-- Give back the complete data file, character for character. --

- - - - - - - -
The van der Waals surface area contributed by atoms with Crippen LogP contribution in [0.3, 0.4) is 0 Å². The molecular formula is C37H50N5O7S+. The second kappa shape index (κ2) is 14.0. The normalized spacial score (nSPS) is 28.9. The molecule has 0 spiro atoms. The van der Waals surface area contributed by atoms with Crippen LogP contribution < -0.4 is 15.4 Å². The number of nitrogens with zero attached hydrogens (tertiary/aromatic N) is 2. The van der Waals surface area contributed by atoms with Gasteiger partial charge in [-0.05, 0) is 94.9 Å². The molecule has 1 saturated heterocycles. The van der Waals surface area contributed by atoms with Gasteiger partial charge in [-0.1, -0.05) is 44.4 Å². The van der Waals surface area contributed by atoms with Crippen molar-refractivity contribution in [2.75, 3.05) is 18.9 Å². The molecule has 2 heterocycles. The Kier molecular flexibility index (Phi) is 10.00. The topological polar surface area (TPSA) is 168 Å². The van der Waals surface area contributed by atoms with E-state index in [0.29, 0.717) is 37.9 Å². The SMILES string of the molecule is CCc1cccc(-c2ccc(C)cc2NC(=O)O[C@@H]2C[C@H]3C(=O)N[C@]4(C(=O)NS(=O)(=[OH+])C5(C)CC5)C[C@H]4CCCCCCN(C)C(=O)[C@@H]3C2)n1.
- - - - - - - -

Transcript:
The van der Waals surface area contributed by atoms with Crippen LogP contribution in [0.3, 0.4) is 0 Å². The molecular formula is C37H50N5O7S+. The second kappa shape index (κ2) is 14.0. The normalized spacial score (nSPS) is 28.9. The molecule has 0 spiro atoms. The van der Waals surface area contributed by atoms with Crippen LogP contribution < -0.4 is 15.4 Å². The number of nitrogens with zero attached hydrogens (tertiary/aromatic N) is 2. The van der Waals surface area contributed by atoms with Gasteiger partial charge in [-0.05, 0) is 94.9 Å². The molecule has 1 saturated heterocycles. The van der Waals surface area contributed by atoms with Gasteiger partial charge in [-0.1, -0.05) is 44.4 Å². The van der Waals surface area contributed by atoms with Crippen molar-refractivity contribution in [2.75, 3.05) is 18.9 Å². The molecule has 2 heterocycles. The Kier molecular flexibility index (Phi) is 10.00. The topological polar surface area (TPSA) is 168 Å². The van der Waals surface area contributed by atoms with E-state index in [0.29, 0.717) is 37.9 Å². The SMILES string of the molecule is CCc1cccc(-c2ccc(C)cc2NC(=O)O[C@@H]2C[C@H]3C(=O)N[C@]4(C(=O)NS(=O)(=[OH+])C5(C)CC5)C[C@H]4CCCCCCN(C)C(=O)[C@@H]3C2)n1.